Located in central India, Pench Tiger Reserve provides an ultimate getaway to forest and wildlife lovers. Tourists from all over the world are mesmerised by the rich and diverse flora-fauna of the Central Indian Highlands. It spreads over the two adjoining states of Maharashtra and Madhya Pradesh and covers a total area of about 760 square kilometres. The Pench River flowing through the territory of this reserve lends it its name. Rudyard Kipling’s famous JUNGLE BOOK is set around this region.
Main attraction of this forest is spotting of the Royal Bengal Tiger. The majestic animal graces one with its presence and it’s hardly a wonder why this amounts to a heavenly encounter. Mixed emotions of fear as well as awe are felt by many and this experience surely lasts a lifetime. However, it is a rare occasion. Although the tiger population is moderately high, these creatures belong to the introvert category of animals and hence a large amount of time and effort is required for actually locate one.
How to reach Pench?
Accessing Pench Tiger Reserve is possible through various transport options. It is around 100-150 kilometres away from Nagpur, one of the major cities of central India. This city provides:
- An International Airport with weekly flights to/from several countries and a Domestic Airport with daily flights to/from all major Indian cities.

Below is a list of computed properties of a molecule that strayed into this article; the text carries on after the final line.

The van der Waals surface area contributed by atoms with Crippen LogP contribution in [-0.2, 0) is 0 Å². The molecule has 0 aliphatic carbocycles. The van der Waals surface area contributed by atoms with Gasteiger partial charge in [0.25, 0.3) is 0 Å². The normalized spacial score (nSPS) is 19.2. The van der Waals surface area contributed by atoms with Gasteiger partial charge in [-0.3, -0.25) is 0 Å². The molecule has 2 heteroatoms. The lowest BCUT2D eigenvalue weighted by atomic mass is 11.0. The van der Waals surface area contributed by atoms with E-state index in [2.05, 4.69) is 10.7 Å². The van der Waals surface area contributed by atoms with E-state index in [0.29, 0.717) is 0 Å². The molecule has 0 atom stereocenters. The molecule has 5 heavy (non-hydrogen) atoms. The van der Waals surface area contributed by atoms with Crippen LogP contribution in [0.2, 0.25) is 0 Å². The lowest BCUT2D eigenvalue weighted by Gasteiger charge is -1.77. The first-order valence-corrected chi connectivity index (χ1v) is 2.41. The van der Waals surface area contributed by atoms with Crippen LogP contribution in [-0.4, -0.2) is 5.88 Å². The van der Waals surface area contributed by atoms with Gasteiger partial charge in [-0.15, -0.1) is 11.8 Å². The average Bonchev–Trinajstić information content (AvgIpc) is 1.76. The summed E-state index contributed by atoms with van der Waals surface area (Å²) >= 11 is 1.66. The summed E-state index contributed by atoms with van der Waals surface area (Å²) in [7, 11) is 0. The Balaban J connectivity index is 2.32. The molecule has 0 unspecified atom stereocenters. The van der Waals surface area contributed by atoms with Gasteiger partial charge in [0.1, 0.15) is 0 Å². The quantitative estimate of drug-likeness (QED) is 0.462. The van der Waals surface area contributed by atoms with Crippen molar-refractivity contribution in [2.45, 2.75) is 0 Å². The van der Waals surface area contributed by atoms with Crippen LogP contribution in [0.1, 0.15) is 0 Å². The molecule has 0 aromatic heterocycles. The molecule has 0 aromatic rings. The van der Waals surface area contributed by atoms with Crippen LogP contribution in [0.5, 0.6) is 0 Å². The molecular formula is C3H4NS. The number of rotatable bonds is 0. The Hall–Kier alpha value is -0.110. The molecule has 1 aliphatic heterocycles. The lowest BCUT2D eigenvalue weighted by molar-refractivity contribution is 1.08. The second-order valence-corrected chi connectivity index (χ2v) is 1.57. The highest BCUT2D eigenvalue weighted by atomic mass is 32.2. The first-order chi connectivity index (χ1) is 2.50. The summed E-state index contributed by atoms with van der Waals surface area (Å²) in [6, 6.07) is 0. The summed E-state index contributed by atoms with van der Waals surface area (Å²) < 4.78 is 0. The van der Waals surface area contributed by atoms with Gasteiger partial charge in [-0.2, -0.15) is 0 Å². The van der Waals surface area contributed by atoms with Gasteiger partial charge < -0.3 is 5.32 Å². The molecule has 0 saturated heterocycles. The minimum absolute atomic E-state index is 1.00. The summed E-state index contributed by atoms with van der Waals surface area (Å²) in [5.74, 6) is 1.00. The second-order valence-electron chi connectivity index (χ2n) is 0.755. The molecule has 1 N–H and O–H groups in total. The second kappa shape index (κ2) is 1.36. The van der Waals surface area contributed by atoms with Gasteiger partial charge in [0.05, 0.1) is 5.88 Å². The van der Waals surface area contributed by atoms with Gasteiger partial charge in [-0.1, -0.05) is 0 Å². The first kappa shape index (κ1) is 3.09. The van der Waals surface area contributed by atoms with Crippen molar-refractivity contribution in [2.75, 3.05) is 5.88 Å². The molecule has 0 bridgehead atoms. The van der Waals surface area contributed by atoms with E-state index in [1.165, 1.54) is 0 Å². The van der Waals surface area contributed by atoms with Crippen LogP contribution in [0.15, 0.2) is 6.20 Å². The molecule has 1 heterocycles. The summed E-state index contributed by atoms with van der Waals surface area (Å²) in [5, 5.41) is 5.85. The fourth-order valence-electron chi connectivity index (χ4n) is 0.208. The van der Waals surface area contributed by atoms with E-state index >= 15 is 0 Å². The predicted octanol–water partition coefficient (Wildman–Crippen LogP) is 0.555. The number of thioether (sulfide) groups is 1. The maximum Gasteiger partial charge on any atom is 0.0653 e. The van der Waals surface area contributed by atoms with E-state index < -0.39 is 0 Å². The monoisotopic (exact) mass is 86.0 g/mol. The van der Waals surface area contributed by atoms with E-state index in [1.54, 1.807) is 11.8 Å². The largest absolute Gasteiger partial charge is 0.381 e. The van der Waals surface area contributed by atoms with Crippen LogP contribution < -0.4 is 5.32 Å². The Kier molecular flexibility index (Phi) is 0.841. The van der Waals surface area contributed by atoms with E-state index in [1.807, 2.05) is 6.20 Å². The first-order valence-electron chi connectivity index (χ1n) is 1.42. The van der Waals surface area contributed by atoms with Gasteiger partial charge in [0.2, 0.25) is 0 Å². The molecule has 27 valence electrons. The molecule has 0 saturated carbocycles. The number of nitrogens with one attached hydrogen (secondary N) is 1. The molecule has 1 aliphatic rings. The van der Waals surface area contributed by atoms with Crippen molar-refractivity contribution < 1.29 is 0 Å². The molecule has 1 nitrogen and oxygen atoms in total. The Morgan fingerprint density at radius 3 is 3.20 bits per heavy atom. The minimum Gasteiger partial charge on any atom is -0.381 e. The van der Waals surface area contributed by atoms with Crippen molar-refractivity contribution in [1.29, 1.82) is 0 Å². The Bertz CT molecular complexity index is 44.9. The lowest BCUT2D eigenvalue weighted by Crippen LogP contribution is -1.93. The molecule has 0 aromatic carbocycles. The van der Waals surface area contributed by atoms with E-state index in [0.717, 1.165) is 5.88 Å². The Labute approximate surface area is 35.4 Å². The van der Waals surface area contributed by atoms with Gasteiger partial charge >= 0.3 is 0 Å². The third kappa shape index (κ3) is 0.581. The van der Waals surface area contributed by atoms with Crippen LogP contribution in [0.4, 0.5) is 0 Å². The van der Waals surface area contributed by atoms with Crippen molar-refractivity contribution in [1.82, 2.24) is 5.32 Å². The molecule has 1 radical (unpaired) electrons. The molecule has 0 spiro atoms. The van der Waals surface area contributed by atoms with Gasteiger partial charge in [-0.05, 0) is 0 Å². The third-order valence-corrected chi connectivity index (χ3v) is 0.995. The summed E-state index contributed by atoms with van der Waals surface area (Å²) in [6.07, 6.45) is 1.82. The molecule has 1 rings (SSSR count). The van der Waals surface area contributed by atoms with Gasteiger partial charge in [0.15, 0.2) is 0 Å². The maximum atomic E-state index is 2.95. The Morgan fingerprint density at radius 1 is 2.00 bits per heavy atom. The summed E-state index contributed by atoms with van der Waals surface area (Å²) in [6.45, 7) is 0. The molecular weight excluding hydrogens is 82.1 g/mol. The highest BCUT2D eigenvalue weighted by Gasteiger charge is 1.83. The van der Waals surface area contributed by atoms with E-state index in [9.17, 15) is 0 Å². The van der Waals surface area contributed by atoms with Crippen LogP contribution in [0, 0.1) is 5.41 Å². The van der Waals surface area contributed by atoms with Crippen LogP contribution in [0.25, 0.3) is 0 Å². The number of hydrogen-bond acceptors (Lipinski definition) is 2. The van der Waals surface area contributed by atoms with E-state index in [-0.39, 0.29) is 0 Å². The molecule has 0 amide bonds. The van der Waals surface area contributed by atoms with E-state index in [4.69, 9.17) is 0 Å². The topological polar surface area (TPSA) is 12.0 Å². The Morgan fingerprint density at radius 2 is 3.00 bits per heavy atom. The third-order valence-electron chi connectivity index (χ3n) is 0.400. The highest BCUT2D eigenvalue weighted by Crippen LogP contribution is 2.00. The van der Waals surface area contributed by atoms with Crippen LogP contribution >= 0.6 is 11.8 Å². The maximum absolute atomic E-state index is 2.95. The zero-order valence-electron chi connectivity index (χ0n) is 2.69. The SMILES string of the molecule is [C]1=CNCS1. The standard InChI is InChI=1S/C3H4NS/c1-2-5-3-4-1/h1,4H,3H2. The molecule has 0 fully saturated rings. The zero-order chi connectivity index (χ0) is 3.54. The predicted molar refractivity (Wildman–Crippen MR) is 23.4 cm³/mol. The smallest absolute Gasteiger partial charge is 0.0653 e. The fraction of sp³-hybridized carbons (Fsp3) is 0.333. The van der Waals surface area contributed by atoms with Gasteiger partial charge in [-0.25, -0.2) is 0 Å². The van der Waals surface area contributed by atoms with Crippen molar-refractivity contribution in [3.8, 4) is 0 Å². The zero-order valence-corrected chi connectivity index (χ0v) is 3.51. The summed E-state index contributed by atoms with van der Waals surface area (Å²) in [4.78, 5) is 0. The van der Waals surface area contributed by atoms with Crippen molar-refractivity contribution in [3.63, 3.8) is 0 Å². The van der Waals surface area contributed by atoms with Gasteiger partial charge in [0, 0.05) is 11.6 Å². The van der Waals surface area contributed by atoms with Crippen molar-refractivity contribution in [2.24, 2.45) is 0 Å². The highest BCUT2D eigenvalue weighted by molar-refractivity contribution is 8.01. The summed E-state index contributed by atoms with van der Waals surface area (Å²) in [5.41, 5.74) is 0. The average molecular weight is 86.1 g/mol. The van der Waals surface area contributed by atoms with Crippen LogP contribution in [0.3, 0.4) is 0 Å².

- A Railway station with well-functioning and frequent railway routes to/from all cities and major towns.
- Bus transport from nearby major cities.
- An excellent road network with National and State highways connecting it to many cities.
From Nagpur, the journey has to be strictly by means of road transport. It can be done by employing a personal vehicle, a tourist transport vehicle or a public transport vehicle. The drive requires approximately 2-4 hours to reach the outer limit of the Reserve.
Facilities & Mini Attractions
The boundary office, we travelled to, was located in Maharashtra. It has provisions of:
- Food court: local dishes are served.
- A small informative museum: The museum has various life-like scenes of tigers assembled, telling details about their life spans, behaviours, habits, habitats and other such traits.
- The office also enables us to choose from various safari options. We, personally, opted for a jeep for six people along with a driver and a guide.
Macchaans and Tiger sightings
Macchaans are wooden posts built in trees which are useful during tiger-counting procedures or tiger sightings. Pench Tiger Reserve has night-safaris available where one can take refuge on one of the macchaans and lie in wait of a tiger in the dark
Restrictions & Safety Instructions
The safari starts with the guide giving instructions which are to be strictly followed whilst inside the forest. These are necessary as life-threatening situations may arise otherwise. Apart from this, there are certain timing and seasonal restrictions where travelling inside Pench Tiger Reserve is strictly prohibited due to visibility and risk constraints.
- Do not litter.